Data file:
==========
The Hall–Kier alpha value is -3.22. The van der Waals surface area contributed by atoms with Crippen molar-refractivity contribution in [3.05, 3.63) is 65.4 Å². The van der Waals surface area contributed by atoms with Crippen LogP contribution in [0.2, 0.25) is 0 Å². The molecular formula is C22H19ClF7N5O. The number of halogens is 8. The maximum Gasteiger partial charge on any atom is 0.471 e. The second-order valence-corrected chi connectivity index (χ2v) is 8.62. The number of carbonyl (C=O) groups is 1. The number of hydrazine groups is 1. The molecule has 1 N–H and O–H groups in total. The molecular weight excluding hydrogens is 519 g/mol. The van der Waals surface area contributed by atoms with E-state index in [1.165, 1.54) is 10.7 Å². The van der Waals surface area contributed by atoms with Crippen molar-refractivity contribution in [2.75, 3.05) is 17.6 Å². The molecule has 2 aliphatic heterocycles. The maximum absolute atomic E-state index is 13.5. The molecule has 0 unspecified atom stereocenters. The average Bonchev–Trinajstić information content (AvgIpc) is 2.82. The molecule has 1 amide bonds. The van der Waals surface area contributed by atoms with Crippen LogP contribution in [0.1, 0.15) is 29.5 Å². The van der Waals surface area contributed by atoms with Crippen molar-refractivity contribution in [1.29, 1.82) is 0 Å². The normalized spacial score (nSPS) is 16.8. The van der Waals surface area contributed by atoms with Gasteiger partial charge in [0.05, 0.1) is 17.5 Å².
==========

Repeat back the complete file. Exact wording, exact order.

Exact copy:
The Hall–Kier alpha value is -3.22. The van der Waals surface area contributed by atoms with Crippen molar-refractivity contribution in [3.05, 3.63) is 65.4 Å². The van der Waals surface area contributed by atoms with Crippen LogP contribution in [0.2, 0.25) is 0 Å². The molecular formula is C22H19ClF7N5O. The number of halogens is 8. The maximum Gasteiger partial charge on any atom is 0.471 e. The second-order valence-corrected chi connectivity index (χ2v) is 8.62. The number of carbonyl (C=O) groups is 1. The number of hydrazine groups is 1. The molecule has 1 N–H and O–H groups in total. The molecular weight excluding hydrogens is 519 g/mol. The van der Waals surface area contributed by atoms with E-state index in [1.165, 1.54) is 10.7 Å². The van der Waals surface area contributed by atoms with Crippen molar-refractivity contribution in [2.75, 3.05) is 17.6 Å². The molecule has 2 aliphatic heterocycles. The maximum absolute atomic E-state index is 13.5. The molecule has 0 unspecified atom stereocenters. The average Bonchev–Trinajstić information content (AvgIpc) is 2.82. The molecule has 1 amide bonds. The van der Waals surface area contributed by atoms with Crippen LogP contribution in [0.1, 0.15) is 29.5 Å². The van der Waals surface area contributed by atoms with Crippen molar-refractivity contribution in [1.29, 1.82) is 0 Å². The normalized spacial score (nSPS) is 16.8. The van der Waals surface area contributed by atoms with Gasteiger partial charge in [0.05, 0.1) is 17.5 Å².